Channel Tunnel rail company Eurostar today announced a £700 million investment in 200mph new trains and refurbishment of existing rolling stock.
Eurostar, which operates high-speed services to Paris and Brussels from London's St Pancras station, will buy 10 German-built e320 trains which will carry 900 passengers.
This is a 20% capacity increase on the existing trains which will be overhauled and refurbished.
The arrival of the new trains, built by Siemens, could see London-Paris journey times reduced to just over two hours. The trains will be able to run across the European high-speed network.
French rail company SNCF is one of the three shareholders which own Eurostar and the decision to opt for German-built trains will anger the French government which had been hoping for the contract to be awarded to French company Alstom.
The Eurostar announcement was welcomed by Transport Secretary Philip Hammond who earlier this week announced further details of the £33 billion UK high-speed rail network - known as High Speed 2 (HS2).
Mr Hammond hopes work can start on HS2 by 2015 and studies are going on to see if the new network can be joined to the London to Folkestone Channel Tunnel link, now known as HS1.
HS2 would initially run to Birmingham and Mr Hammond this week signalled his preference for a Y-shaped network north of Birmingham, with separate legs from the West Midlands to Manchester and Leeds.
Mr Hammond said: "The transformation of Eurostar into a single entity has created a company well placed to attract the resources and investment needed to deliver a world class service.
"That's good news for passengers but also for the UK taxpayer as well, who owns 40% of Eurostar International."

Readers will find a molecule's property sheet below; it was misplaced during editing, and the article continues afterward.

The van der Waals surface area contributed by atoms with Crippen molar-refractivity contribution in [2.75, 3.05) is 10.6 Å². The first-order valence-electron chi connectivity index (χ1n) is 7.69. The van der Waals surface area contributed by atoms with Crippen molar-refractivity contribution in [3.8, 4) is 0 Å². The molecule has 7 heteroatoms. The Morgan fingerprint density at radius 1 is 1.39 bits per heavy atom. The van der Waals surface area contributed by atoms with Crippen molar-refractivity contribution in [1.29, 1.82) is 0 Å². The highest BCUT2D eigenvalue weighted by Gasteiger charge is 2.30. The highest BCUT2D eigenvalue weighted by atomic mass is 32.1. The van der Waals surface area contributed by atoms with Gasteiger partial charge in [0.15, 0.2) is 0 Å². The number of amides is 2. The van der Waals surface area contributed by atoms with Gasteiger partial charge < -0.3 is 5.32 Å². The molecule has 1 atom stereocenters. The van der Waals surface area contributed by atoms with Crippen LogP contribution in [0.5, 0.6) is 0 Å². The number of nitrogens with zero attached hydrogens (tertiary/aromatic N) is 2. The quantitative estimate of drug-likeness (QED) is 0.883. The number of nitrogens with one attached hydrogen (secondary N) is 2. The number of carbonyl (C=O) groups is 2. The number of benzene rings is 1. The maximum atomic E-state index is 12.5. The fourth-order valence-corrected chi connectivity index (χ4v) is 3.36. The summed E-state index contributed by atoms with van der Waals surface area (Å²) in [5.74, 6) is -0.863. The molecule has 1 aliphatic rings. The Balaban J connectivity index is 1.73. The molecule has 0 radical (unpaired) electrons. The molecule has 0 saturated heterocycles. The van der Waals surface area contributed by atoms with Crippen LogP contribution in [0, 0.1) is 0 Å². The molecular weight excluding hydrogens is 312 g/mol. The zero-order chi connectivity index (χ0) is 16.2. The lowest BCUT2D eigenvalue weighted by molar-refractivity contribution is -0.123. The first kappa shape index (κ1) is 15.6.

Mr Hammond said a possible joining of HS2 to HS1 would create "a truly international service for passengers and business".
Eurostar chief executive Nicolas Petrovic said: "Over the last 16 years Eurostar has revolutionised travel between London, Paris and Brussels but our sights are now set on expanding our business across Europe.
"The transformation of Eurostar into a stand-alone business and the major capital investment announced today is a mark of our growth ambitions for the future. The combination of our new state-of-the-art trains and our refurbished fleet will assure our position as the leading rail operator between the UK and the continent and make us the obvious choice for short-haul European travel."
Snow getting into the works of trains caused a number of breakdowns of Eurostar services last Christmas, with hundreds of passengers stuck in the tunnel for many hours in appalling conditions.
All Eurostar services had to be suspended for three days in the busy run-up to Christmas, wrecking thousands of customers' travel plans.